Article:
14. EDUCATION AS FORMAL, NON-FORMAL, INFORMAL • Education is categorized as formal, non-formal and informal. • 1. Formal education: long-term studies generally limited to those more intellectually inclined. • 2. Non-formal: vocational or apprenticeship training for skills, trades or manual occupations. • 3. Informal education: knowledge one acquires in the course of one’s daily life and general activities.

  15. C. varëäçrama Education • Varëäçrama education refers to the systems of varëa and äçramaas a self-contained educational institution based on the Vedic teachings which lead individuals and society at large towards the perfection of life, i. e. individual and social emancipation. It takes into account the fullness of the living entity, fulfilling his physical needs, his emotional, intellectual and social needs, as well as his spiritual needs.

  16. AGRARIAN BASED SOCIETY • This system of varëa and äçrama is best practiced within an agrarian based society where life remains simple and time can be given for self-realization. Economic development no longer remains the main obsession or preoccupation of individuals and society. One should not wrongly conclude, however, that automatically individuals will become poor and that society will revert to primitiveness. Traditional village life was valued and still remains ideal in all respects, including the material aspects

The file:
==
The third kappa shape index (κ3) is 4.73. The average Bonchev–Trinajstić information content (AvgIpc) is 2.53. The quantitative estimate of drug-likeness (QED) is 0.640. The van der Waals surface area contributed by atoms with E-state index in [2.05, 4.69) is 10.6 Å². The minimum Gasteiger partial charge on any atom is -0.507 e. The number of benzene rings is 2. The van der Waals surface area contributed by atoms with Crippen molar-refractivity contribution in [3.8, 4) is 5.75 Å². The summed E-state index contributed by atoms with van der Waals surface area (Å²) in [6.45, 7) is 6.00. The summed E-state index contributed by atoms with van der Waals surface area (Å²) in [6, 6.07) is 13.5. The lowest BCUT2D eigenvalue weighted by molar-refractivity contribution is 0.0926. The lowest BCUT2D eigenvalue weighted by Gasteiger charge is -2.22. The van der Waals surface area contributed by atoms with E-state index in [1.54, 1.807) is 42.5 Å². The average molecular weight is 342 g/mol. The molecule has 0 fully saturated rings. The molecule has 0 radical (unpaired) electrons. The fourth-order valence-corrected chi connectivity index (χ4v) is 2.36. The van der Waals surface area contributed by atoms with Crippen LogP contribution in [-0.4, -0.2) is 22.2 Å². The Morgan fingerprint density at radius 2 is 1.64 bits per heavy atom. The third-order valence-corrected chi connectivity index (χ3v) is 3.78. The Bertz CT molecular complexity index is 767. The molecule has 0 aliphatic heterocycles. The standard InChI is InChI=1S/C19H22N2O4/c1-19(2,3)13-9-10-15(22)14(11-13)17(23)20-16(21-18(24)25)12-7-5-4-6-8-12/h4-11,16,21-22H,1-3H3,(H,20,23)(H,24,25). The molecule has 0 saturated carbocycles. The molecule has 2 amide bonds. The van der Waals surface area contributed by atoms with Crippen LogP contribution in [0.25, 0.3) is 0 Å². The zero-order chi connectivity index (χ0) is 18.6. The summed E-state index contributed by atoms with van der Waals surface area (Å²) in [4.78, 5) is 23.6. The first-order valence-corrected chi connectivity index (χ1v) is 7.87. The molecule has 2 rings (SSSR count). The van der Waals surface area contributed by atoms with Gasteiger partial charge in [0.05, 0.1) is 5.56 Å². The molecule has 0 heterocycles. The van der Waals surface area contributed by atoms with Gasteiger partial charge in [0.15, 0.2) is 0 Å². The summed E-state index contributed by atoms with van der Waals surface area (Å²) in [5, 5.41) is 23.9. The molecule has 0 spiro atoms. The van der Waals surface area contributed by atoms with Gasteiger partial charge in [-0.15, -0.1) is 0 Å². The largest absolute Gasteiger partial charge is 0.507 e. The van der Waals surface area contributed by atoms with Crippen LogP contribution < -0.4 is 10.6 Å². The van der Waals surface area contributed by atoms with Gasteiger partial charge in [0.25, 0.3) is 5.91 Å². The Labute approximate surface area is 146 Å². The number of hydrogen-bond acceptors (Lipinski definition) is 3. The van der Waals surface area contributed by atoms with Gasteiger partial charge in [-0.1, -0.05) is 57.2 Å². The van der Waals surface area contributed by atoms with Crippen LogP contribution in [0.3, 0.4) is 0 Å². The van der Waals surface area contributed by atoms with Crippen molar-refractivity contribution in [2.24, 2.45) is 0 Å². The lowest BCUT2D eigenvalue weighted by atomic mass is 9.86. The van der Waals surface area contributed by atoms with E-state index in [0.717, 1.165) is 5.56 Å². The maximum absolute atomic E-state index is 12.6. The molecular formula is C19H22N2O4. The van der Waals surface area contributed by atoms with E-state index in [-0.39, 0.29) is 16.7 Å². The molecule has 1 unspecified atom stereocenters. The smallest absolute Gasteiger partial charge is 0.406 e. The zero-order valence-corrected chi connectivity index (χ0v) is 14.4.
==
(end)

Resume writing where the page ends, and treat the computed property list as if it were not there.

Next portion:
17. VARËA EDUCATION • Varëaeducation is based on “aptitude based learning” which leads to “aptitude based occupation”.

  18. ÄÇRAMA EDUCATION • äçrama education teaches “phased lifelong learning”, from gradual awakening of consciousness to “self-realization”, culminating in “Krishna consciousness”. Varëäçrama education is meant to be the norm and standard in society.

  19. D. FIVE PILLARS of education • 1. Definition • 2. Disposition • 3. Delivery • 4. Design • 5. Direction

  20. 1. Definition • Actual education means the simultaneous cultivation of jïänam (phenomenal) and vijïänam (numinous) knowledge through formal, non-formal and informal practices. Bhagavad-gita 7.2

  21. 2. Disposition • A correct education entails that both the teacher and the student must demonstrate specific traits or qualities. • A qualified teacher displays 9 basic qualities. • A qualified studentdisplays 3 basic qualities.